I first got involved with the courts when I caught a small drug case. I just wanted to make money, in part because I had to step up and provide for my family at a young age.  I was 17 but got charged as an adult. Since then, state law has changed—they just raised the age of automatic transfer to the adult system—so if I were arrested today, I’d be in juvenile justice system and maybe connected to supports earlier.

As it was, I served a suspended sentence which meant I didn’t have to be in a prison or institution. Instead, I did community service and had two years of probation. I realized that if I kept getting arrested for minor things, I would be facing real time.

"Street lifestyle is a revolving door."

Street lifestyle is a revolving door. You make money fast and you lose it fast. There’s no big picture. I knew I needed a big picture. I got involved with YouthBuild, an alternative program that connects young people to education and skills training get themselves back on track; it is funded in part by the Office of Juvenile Justice and Delinquency Prevention (OJJDP) Mentoring Fund. (The OJJDP was another creation of the JJDPA.)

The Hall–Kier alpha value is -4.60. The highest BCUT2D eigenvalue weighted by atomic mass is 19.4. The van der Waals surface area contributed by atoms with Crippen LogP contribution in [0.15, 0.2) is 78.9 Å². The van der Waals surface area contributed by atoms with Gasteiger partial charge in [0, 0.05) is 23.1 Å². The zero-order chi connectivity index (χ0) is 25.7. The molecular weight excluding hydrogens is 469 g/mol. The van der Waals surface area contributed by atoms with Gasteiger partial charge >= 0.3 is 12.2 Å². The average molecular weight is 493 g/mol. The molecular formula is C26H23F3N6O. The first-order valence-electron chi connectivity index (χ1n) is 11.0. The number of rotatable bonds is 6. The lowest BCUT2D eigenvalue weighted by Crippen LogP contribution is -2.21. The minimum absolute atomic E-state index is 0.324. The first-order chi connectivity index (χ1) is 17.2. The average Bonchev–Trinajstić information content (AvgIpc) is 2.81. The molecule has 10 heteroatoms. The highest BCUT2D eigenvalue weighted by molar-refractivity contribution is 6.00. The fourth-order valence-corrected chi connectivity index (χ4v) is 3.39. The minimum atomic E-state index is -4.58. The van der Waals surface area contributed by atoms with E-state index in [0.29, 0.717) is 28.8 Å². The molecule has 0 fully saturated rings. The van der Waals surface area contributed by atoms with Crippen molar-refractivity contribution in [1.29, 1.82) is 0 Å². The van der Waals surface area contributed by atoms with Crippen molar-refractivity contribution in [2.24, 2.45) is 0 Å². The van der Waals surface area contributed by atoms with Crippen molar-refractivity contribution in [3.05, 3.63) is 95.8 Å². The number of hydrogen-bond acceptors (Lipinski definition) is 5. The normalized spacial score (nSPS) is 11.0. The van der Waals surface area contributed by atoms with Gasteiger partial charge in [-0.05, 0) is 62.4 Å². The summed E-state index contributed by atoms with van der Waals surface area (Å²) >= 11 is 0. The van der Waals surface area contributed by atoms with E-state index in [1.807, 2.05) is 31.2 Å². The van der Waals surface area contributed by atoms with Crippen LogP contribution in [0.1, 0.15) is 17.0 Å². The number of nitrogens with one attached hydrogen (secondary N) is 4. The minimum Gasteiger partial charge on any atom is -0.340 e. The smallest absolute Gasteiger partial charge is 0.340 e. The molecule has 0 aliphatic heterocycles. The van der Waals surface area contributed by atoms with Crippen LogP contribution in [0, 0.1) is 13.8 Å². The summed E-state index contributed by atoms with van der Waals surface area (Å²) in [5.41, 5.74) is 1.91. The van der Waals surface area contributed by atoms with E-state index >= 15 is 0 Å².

I now have my Associate’s degree and am about to get my Bachelor’s in criminal justice. Most people assume I want to be a cop. I tell them, I don’t know what the job title is, or what it looks like, but I want to be in a position where I’m having a direct influence on systems and policies, and through that, on people’s lives.

Joining the SAG is helping me move toward that. It’s a beginning for me.

Speaking Up, Having an Impact

At this first meeting, I felt a little out of the loop as a new guy. One of the presenters was the education program director for the Department of Youth Services (DYS). He talked about the state of education for young people in the system. He shared challenges, and we were able to suggest things they could try. I shared a little about the YouthBuild SMART Initiative, which we piloted recently in Boston. It’s a traditional YouthBuild skills training model with some enhancements specific to court- and systems-involved youth.

I shared with him the results of the pilot, both what we did very well and the things we learned from. He said he thought this was great and wants to connect.